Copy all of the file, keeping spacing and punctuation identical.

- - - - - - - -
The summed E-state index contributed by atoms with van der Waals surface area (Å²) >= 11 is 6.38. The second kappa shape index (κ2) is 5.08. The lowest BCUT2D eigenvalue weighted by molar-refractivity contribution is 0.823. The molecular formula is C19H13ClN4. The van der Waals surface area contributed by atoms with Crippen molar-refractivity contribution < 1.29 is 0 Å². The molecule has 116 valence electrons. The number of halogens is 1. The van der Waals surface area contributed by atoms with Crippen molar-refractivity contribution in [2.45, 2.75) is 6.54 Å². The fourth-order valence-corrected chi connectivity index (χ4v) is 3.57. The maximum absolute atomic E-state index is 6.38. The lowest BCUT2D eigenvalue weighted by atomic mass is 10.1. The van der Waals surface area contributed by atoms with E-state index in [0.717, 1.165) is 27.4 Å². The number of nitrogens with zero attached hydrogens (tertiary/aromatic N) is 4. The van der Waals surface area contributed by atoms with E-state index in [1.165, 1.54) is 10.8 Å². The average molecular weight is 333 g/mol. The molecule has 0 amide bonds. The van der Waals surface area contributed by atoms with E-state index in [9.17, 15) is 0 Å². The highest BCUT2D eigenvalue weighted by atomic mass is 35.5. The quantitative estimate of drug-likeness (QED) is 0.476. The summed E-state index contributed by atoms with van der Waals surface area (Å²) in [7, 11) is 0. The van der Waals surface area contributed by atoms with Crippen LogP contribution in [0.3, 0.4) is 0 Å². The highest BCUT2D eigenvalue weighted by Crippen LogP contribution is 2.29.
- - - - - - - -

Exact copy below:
The summed E-state index contributed by atoms with van der Waals surface area (Å²) >= 11 is 6.38. The second kappa shape index (κ2) is 5.08. The lowest BCUT2D eigenvalue weighted by molar-refractivity contribution is 0.823. The molecular formula is C19H13ClN4. The van der Waals surface area contributed by atoms with Crippen molar-refractivity contribution < 1.29 is 0 Å². The molecule has 116 valence electrons. The number of halogens is 1. The van der Waals surface area contributed by atoms with Crippen molar-refractivity contribution in [2.45, 2.75) is 6.54 Å². The fourth-order valence-corrected chi connectivity index (χ4v) is 3.57. The maximum absolute atomic E-state index is 6.38. The lowest BCUT2D eigenvalue weighted by atomic mass is 10.1. The van der Waals surface area contributed by atoms with E-state index in [0.717, 1.165) is 27.4 Å². The number of nitrogens with zero attached hydrogens (tertiary/aromatic N) is 4. The van der Waals surface area contributed by atoms with E-state index in [1.165, 1.54) is 10.8 Å². The average molecular weight is 333 g/mol. The molecule has 0 amide bonds. The van der Waals surface area contributed by atoms with E-state index in [9.17, 15) is 0 Å². The highest BCUT2D eigenvalue weighted by atomic mass is 35.5. The quantitative estimate of drug-likeness (QED) is 0.476. The summed E-state index contributed by atoms with van der Waals surface area (Å²) in [7, 11) is 0. The van der Waals surface area contributed by atoms with Crippen LogP contribution in [0.3, 0.4) is 0 Å². The highest BCUT2D eigenvalue weighted by Crippen LogP contribution is 2.29.